"There is a special relationship between Lebanon and Syria, and I'll say that this relationship will and should be continued on the basis of formal diplomatic relations," Roed-Larsen said in Beirut on Wednesday.

"It's indeed my hope that shortly there will be establishment of diplomatic relations between the two countries and that will lead to establishment of embassies."

Aljazeera's correspondent in Beirut, Bushra Abd al-Samad, said that Larsen had welcomed the cooperation of Lebanese officials whether they were from the opposition or the government.

Not on agenda

Abd al-Samad added that Larsen had focused on the withdrawal of Syrian forces from Lebanon prior to the end of April 2005 in accordance with the UN Security Council resolution 1559.

Larsen said ownership of Shibaa
Farms was no longer in dispute

He talked about parliamentary elections and the UN call for free and fair election on time.

Larsen reiterated that Shibaa Farms belonged to Syria as the issue had been settled at the UN since five years.
 
When asked about disarming Hizb Allah, Larsen said the issue was not on his agenda as it would be discussed later, Abd al-Samad said.

Larsen on Wednesday afternoon met Lebanese opposition figures like Walid Jumblatt, Layla Muawad, Nasib Lahud and others, and he will meet Lebanon's president Emile Lahud and speaker of Lebanon's parliament Nabih Birri, according to UN media spokesperson Najib Friji.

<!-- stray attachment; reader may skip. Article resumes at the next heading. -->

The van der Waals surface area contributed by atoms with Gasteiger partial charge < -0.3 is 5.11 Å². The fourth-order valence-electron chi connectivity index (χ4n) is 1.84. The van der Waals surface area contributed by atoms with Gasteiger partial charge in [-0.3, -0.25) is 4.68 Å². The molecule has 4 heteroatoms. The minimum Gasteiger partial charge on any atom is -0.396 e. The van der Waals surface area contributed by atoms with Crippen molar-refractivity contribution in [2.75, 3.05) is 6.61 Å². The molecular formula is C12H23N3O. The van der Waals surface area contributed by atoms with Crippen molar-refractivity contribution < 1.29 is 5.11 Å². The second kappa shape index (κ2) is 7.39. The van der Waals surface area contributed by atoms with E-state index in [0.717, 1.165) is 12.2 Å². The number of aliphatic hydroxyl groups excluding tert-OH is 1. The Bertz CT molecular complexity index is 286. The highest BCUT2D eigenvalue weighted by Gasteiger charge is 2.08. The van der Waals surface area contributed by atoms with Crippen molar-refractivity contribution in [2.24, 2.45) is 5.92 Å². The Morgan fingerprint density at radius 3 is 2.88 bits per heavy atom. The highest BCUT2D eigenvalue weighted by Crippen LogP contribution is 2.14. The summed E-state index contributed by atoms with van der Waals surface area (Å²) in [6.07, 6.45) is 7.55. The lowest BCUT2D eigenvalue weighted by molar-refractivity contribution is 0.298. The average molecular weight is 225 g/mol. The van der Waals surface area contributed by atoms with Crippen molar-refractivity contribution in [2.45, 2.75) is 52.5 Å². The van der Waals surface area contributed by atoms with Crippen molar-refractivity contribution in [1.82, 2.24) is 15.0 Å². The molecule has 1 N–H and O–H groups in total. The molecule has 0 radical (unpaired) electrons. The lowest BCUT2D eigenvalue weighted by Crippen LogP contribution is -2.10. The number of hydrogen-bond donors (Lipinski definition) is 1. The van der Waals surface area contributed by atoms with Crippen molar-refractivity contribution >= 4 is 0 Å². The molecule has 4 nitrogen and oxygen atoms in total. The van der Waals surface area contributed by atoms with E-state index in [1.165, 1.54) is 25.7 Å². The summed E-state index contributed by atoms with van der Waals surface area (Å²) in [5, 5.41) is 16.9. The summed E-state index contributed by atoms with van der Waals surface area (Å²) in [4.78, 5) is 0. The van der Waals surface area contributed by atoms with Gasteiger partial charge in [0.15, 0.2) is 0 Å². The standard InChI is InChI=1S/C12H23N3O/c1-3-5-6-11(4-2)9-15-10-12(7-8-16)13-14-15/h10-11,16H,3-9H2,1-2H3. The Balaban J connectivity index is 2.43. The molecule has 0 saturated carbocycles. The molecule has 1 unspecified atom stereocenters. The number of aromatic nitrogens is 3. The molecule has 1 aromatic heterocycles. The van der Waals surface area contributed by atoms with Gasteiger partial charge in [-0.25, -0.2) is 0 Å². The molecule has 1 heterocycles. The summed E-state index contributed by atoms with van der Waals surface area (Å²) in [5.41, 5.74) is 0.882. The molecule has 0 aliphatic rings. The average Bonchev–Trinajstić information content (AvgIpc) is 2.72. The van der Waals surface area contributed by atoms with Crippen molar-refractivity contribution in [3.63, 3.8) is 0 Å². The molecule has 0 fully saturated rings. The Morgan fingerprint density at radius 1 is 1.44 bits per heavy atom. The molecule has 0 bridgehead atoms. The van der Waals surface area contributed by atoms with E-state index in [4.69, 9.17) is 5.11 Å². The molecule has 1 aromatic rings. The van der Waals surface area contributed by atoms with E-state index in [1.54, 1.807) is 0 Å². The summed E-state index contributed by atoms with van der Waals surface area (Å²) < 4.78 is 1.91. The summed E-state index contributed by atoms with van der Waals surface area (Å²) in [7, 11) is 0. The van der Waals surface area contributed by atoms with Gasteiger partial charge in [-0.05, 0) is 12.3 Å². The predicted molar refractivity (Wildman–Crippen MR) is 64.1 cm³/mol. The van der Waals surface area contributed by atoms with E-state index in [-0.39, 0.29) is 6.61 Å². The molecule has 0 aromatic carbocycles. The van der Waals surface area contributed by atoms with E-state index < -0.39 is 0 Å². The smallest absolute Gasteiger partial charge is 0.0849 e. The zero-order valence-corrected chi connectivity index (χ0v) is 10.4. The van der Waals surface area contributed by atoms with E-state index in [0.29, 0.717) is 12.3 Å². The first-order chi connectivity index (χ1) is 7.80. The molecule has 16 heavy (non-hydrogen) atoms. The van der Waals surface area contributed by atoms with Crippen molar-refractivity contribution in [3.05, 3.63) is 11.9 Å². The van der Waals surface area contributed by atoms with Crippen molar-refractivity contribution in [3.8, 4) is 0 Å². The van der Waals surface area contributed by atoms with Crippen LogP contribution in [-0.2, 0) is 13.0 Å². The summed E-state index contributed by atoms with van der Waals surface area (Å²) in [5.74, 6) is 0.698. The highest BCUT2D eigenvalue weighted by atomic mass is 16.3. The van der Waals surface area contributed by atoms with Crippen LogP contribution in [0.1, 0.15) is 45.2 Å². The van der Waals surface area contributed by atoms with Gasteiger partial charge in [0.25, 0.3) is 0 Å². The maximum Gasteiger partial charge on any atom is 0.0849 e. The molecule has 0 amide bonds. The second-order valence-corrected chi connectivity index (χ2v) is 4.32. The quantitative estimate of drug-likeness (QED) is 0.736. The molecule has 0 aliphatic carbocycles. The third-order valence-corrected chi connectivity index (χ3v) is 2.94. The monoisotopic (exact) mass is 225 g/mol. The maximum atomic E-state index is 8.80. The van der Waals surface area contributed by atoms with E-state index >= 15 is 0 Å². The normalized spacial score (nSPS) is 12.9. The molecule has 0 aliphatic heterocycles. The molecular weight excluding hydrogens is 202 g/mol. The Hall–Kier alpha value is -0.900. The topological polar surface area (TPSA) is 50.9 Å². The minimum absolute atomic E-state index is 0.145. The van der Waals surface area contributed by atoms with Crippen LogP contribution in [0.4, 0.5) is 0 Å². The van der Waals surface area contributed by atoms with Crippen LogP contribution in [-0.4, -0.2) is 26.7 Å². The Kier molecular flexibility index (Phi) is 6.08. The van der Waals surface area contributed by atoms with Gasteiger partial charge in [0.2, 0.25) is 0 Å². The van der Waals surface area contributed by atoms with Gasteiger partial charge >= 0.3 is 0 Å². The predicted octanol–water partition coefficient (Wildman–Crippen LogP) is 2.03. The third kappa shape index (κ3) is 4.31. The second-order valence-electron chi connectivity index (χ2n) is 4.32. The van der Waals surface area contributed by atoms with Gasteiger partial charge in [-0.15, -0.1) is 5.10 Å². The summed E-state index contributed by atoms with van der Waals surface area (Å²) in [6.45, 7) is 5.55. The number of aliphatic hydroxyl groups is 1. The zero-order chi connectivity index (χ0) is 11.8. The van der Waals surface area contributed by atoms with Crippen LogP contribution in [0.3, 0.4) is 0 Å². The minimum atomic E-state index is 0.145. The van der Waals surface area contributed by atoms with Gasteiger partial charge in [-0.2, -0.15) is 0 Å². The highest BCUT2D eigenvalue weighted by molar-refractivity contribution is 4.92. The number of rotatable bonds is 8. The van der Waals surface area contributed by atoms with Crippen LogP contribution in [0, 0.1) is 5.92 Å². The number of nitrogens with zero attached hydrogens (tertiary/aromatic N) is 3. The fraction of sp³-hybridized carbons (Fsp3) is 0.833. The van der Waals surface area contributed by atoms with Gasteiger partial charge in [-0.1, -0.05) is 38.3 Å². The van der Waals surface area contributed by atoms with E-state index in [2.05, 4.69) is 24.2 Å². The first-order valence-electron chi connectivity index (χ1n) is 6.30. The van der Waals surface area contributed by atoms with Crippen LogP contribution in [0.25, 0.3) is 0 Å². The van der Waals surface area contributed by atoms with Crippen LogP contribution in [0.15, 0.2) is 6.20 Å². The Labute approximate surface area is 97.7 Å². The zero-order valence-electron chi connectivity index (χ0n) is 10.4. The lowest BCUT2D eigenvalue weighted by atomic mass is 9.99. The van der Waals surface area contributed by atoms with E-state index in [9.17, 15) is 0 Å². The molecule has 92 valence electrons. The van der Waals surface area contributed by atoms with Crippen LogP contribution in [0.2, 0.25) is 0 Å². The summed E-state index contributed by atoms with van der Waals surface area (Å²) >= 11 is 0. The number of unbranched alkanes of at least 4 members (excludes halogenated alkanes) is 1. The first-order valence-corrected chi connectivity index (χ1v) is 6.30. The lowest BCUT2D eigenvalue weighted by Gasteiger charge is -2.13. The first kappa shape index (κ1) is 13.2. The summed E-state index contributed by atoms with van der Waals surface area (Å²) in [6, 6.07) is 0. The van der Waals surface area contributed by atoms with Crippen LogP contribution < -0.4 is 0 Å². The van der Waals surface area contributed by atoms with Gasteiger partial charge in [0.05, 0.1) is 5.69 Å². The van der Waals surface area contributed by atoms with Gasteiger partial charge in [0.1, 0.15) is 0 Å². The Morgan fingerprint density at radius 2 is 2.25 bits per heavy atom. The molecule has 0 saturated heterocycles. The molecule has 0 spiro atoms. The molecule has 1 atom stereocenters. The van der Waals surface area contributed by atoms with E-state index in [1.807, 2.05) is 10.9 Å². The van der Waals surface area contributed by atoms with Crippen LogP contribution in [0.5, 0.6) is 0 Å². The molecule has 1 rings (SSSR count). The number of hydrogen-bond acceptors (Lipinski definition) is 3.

Normal relations

Answering a question about his expectations about the future of Lebanese-Syrian relations after the full withdrawal of Syrian forces from Lebanon, Larsen has said relations should be normal between two neighbouring countries, Abd al-Samad said.

"It's indeed my hope that shortly there will be establishment of diplomatic relations between the two countries and that will lead to establishment
of embassies"

Terje Roed-Larsen,
UN envoy to the Middle East

Syria has not opened a diplomatic mission in Lebanon since the two countries won independence from France in the 1940s.

Many Lebanese say the establishment of normal diplomatic relations is necessary to show that Damascus has recognised Lebanon's full sovereignty and independence.

Lebanon was carved from Greater Syria in 1920 after the collapse of the Ottoman empire in World War I.

Under intense global and Lebanese popular pressure, Syria has pledged to remove its troops and intelligence agents from Lebanon by 30 April, meeting a key requirement of a UN resolution, and ending a 29-year military presence in its neighbour.